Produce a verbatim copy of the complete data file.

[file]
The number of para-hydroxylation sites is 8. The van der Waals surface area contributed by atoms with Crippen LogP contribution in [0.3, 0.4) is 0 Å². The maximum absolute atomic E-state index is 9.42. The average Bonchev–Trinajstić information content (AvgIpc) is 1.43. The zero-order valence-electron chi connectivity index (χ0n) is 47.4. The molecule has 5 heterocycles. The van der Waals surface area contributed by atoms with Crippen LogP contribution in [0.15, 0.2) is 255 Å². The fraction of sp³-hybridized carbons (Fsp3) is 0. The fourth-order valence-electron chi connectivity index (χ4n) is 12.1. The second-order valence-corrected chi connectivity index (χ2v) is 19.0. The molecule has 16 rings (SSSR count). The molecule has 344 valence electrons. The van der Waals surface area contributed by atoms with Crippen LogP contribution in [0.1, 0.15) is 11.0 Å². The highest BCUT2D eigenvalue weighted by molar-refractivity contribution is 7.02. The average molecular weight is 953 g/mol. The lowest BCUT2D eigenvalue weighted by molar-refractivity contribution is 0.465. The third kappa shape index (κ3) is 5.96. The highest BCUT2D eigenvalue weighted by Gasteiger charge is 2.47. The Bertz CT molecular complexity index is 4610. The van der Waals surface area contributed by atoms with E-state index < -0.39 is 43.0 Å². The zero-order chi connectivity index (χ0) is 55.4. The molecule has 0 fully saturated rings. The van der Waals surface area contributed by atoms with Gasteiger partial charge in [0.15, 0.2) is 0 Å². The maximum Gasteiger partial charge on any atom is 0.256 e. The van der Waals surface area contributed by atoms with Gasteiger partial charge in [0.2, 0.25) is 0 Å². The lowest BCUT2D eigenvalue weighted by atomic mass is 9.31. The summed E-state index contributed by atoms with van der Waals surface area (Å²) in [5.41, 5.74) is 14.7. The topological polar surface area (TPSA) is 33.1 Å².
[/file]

The number of para-hydroxylation sites is 8. The van der Waals surface area contributed by atoms with Crippen LogP contribution in [0.3, 0.4) is 0 Å². The maximum absolute atomic E-state index is 9.42. The average Bonchev–Trinajstić information content (AvgIpc) is 1.43. The zero-order valence-electron chi connectivity index (χ0n) is 47.4. The molecule has 5 heterocycles. The van der Waals surface area contributed by atoms with Crippen LogP contribution in [0.15, 0.2) is 255 Å². The fraction of sp³-hybridized carbons (Fsp3) is 0. The fourth-order valence-electron chi connectivity index (χ4n) is 12.1. The second-order valence-corrected chi connectivity index (χ2v) is 19.0. The molecule has 16 rings (SSSR count). The molecule has 344 valence electrons. The van der Waals surface area contributed by atoms with Crippen LogP contribution in [0.1, 0.15) is 11.0 Å². The highest BCUT2D eigenvalue weighted by molar-refractivity contribution is 7.02. The average molecular weight is 953 g/mol. The lowest BCUT2D eigenvalue weighted by molar-refractivity contribution is 0.465. The third kappa shape index (κ3) is 5.96. The highest BCUT2D eigenvalue weighted by Gasteiger charge is 2.47. The Bertz CT molecular complexity index is 4610. The van der Waals surface area contributed by atoms with E-state index < -0.39 is 43.0 Å². The zero-order chi connectivity index (χ0) is 55.4. The molecule has 0 fully saturated rings. The van der Waals surface area contributed by atoms with Gasteiger partial charge in [0.15, 0.2) is 0 Å². The maximum Gasteiger partial charge on any atom is 0.256 e. The van der Waals surface area contributed by atoms with Gasteiger partial charge in [0.2, 0.25) is 0 Å². The lowest BCUT2D eigenvalue weighted by atomic mass is 9.31. The summed E-state index contributed by atoms with van der Waals surface area (Å²) in [5.41, 5.74) is 14.7. The topological polar surface area (TPSA) is 33.1 Å².